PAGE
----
Continuing our ‘Mentoring Month’ promotion this October, we caught up with one of our current law students and Freshfields Stephen Lawrence Scholar for 2019, Oli Carey. Oli outlines his six tips to ensure you get the most from your mentoring relationships.
Mentorship as an aspiring barrister or solicitor is an invaluable opportunity, but as a student it is understandably daunting at first.
The best thing you can do as a mentee and student is be as prepared as possible – after all, being a mentee is more than likely new to you.
After being selected as 1 of 13 Freshfields Stephen Lawrence Scholars for 2019, I was lucky enough to be paired with a bench of 3 different mentors. I’ve spent the last year learning from each of their personal experiences and strengths through their unique experience and advice. This was my first experience of professional mentorship so it’s safe to say I’ve come a long way since then.
The following are 6 tips for students to keep in mind at all stages of mentoring. Quotes from one of my mentors, an enforcement and regulatory lawyer for the Bank of England, are included in italics (these views are personal and do not reflect the views of the Bank).
1. Making first contact
There are many concerns that may run through your mind before contacting a mentor for the first time. What if you have nothing to say? What if they find you unimpressive? What if you don’t get along? These are all fair concerns – all of which can be avoided if planned for.
Face-to-face meetings are always a great way to start things off, but (given the current circumstances) this is unlikely to be an option. You’re left with a phone call or an email. Lead with an email making it clear that you would like to schedule a phone call. Your goal is to get to know each other – this will be significantly easier over the phone.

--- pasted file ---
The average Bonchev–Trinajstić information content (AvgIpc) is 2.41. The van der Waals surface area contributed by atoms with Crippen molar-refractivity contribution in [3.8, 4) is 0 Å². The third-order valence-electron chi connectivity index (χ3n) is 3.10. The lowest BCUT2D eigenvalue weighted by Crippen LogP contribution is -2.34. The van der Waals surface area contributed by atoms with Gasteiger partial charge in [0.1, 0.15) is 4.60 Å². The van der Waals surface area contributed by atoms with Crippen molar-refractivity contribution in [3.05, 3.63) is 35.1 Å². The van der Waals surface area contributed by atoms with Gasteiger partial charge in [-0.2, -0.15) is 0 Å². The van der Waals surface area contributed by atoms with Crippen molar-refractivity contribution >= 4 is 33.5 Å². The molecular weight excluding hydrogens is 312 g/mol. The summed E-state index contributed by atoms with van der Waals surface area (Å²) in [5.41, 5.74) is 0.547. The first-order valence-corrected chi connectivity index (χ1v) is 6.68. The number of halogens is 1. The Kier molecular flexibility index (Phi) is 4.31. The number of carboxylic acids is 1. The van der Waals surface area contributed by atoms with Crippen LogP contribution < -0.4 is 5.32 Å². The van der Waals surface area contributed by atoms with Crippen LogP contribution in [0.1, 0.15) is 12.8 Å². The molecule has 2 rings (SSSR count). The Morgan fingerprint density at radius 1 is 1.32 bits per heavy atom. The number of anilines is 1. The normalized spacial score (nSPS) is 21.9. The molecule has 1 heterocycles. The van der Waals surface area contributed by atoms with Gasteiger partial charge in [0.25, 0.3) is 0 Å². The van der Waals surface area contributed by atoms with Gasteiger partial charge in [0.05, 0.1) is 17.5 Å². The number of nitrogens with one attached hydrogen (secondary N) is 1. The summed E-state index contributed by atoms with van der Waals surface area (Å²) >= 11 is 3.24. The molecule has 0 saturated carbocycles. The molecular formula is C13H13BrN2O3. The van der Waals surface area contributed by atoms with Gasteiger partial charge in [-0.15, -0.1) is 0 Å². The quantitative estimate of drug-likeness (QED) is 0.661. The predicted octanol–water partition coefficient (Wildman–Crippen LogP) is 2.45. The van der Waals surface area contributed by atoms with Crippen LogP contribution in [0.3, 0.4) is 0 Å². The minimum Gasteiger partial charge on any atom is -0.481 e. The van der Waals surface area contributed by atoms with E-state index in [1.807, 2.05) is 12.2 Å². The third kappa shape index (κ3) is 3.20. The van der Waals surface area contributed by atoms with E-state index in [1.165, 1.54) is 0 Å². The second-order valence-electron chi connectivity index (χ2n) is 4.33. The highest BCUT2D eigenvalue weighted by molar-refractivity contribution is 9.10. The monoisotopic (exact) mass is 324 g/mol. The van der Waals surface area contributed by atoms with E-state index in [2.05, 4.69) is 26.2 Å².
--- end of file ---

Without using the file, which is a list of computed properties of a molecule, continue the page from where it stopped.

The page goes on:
“Start off with simple questions that will get the mentor talking about themselves – what their first job was, whether they always planned to work in this field, how they chose it, how they approached essays, exams etc.”
Be prepared to talk about yourself. It is important that they understand you and your goals. Let them know what your thoughts are regarding your career and in what areas you think they might be able to help.
2. Agree on expectations
Things are going to be made a lot easier, on both sides, if there is agreement on expectations. This can be as basic as how often and by what means you are going to communicate. A suggestion that worked well for me was to have a call every 2/3 weeks – often enough to be able to ask pressing questions but not so often as to be a nuisance.
As far as your expectations for the relationship, don’t expect that you are going to click immediately. In fact, you might never really click with your mentor. You should be expecting something between professional and friendly. As long as you are gaining something positive then you are on the right track.
“I still got a lot out of being mentored by a former Court of Appeal judge, even if I was terrified the whole time!”
3. Respect their time
A professional mentor in any sector is likely to be extremely busy. The onus is going to be on you to fit mentorship around this.
Always take the lead on scheduling calls and be as flexible as you can. Remember that saying “any time” is not helpful – give specific dates that are going to work for you and then times you can’t do on those dates, as this will help the quick matching of schedules. Be clear that you are available early in the morning and late at night (this might be the only time available for some people).